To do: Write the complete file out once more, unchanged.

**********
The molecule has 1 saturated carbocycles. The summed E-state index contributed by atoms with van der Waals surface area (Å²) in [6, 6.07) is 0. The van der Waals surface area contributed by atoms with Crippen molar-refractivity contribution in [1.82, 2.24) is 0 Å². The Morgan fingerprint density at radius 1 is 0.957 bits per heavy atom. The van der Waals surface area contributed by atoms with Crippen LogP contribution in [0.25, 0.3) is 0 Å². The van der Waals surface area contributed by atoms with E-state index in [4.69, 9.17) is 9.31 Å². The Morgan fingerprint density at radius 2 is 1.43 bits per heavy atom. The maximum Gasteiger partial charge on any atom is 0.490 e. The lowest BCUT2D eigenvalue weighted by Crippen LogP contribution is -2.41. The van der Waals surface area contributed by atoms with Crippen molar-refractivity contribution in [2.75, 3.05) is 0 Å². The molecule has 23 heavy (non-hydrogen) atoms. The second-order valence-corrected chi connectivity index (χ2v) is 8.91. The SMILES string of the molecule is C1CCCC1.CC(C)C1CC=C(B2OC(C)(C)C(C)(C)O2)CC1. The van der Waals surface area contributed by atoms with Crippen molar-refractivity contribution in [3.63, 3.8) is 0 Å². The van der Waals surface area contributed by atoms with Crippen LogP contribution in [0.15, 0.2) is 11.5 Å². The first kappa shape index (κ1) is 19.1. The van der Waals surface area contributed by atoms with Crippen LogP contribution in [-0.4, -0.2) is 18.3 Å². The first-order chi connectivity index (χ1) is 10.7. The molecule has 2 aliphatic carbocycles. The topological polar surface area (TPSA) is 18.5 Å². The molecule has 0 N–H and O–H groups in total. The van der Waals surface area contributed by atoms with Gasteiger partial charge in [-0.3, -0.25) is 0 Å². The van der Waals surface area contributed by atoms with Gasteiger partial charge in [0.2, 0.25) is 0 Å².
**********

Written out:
The molecule has 1 saturated carbocycles. The summed E-state index contributed by atoms with van der Waals surface area (Å²) in [6, 6.07) is 0. The van der Waals surface area contributed by atoms with Crippen molar-refractivity contribution in [1.82, 2.24) is 0 Å². The Morgan fingerprint density at radius 1 is 0.957 bits per heavy atom. The van der Waals surface area contributed by atoms with Crippen LogP contribution in [0.25, 0.3) is 0 Å². The van der Waals surface area contributed by atoms with E-state index in [4.69, 9.17) is 9.31 Å². The Morgan fingerprint density at radius 2 is 1.43 bits per heavy atom. The maximum Gasteiger partial charge on any atom is 0.490 e. The lowest BCUT2D eigenvalue weighted by Crippen LogP contribution is -2.41. The van der Waals surface area contributed by atoms with Crippen molar-refractivity contribution in [2.75, 3.05) is 0 Å². The molecule has 23 heavy (non-hydrogen) atoms. The second-order valence-corrected chi connectivity index (χ2v) is 8.91. The SMILES string of the molecule is C1CCCC1.CC(C)C1CC=C(B2OC(C)(C)C(C)(C)O2)CC1. The van der Waals surface area contributed by atoms with Crippen molar-refractivity contribution in [3.63, 3.8) is 0 Å². The van der Waals surface area contributed by atoms with Crippen LogP contribution in [0.15, 0.2) is 11.5 Å². The first kappa shape index (κ1) is 19.1. The van der Waals surface area contributed by atoms with Crippen LogP contribution in [-0.4, -0.2) is 18.3 Å². The first-order chi connectivity index (χ1) is 10.7. The molecule has 2 aliphatic carbocycles. The topological polar surface area (TPSA) is 18.5 Å². The molecule has 0 N–H and O–H groups in total. The van der Waals surface area contributed by atoms with Gasteiger partial charge in [-0.3, -0.25) is 0 Å². The van der Waals surface area contributed by atoms with Gasteiger partial charge in [0.2, 0.25) is 0 Å².